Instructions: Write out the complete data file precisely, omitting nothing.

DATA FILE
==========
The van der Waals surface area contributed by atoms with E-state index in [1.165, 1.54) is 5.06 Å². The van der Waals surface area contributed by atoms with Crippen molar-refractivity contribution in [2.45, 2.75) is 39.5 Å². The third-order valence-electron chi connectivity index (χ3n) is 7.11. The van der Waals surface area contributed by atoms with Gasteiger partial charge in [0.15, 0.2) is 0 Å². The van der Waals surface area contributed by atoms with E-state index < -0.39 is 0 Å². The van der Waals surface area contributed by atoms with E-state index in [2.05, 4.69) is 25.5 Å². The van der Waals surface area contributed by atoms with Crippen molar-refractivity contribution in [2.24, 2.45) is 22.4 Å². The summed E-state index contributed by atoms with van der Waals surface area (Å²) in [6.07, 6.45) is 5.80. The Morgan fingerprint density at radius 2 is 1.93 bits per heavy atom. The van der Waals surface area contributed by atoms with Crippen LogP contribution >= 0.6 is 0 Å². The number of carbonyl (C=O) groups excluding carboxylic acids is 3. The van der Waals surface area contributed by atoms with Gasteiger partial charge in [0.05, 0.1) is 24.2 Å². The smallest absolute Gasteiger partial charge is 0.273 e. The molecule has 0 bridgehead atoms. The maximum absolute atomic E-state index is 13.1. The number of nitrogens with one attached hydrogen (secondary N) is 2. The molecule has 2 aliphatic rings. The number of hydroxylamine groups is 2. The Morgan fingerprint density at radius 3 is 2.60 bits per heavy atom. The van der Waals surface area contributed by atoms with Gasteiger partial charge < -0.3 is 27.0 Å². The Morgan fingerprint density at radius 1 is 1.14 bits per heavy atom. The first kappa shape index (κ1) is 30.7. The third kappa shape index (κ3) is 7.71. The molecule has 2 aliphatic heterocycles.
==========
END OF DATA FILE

The van der Waals surface area contributed by atoms with E-state index in [1.165, 1.54) is 5.06 Å². The van der Waals surface area contributed by atoms with Crippen molar-refractivity contribution in [2.45, 2.75) is 39.5 Å². The third-order valence-electron chi connectivity index (χ3n) is 7.11. The van der Waals surface area contributed by atoms with Gasteiger partial charge in [0.15, 0.2) is 0 Å². The van der Waals surface area contributed by atoms with E-state index < -0.39 is 0 Å². The van der Waals surface area contributed by atoms with E-state index in [2.05, 4.69) is 25.5 Å². The van der Waals surface area contributed by atoms with Crippen molar-refractivity contribution in [2.24, 2.45) is 22.4 Å². The summed E-state index contributed by atoms with van der Waals surface area (Å²) in [6.07, 6.45) is 5.80. The Morgan fingerprint density at radius 2 is 1.93 bits per heavy atom. The van der Waals surface area contributed by atoms with Crippen LogP contribution >= 0.6 is 0 Å². The number of carbonyl (C=O) groups excluding carboxylic acids is 3. The van der Waals surface area contributed by atoms with Gasteiger partial charge in [0.05, 0.1) is 24.2 Å². The smallest absolute Gasteiger partial charge is 0.273 e. The molecule has 0 bridgehead atoms. The maximum absolute atomic E-state index is 13.1. The number of nitrogens with one attached hydrogen (secondary N) is 2. The molecule has 2 aliphatic rings. The number of hydroxylamine groups is 2. The Morgan fingerprint density at radius 3 is 2.60 bits per heavy atom. The van der Waals surface area contributed by atoms with Gasteiger partial charge < -0.3 is 27.0 Å². The Morgan fingerprint density at radius 1 is 1.14 bits per heavy atom. The first kappa shape index (κ1) is 30.7. The third kappa shape index (κ3) is 7.71. The molecule has 2 aliphatic heterocycles.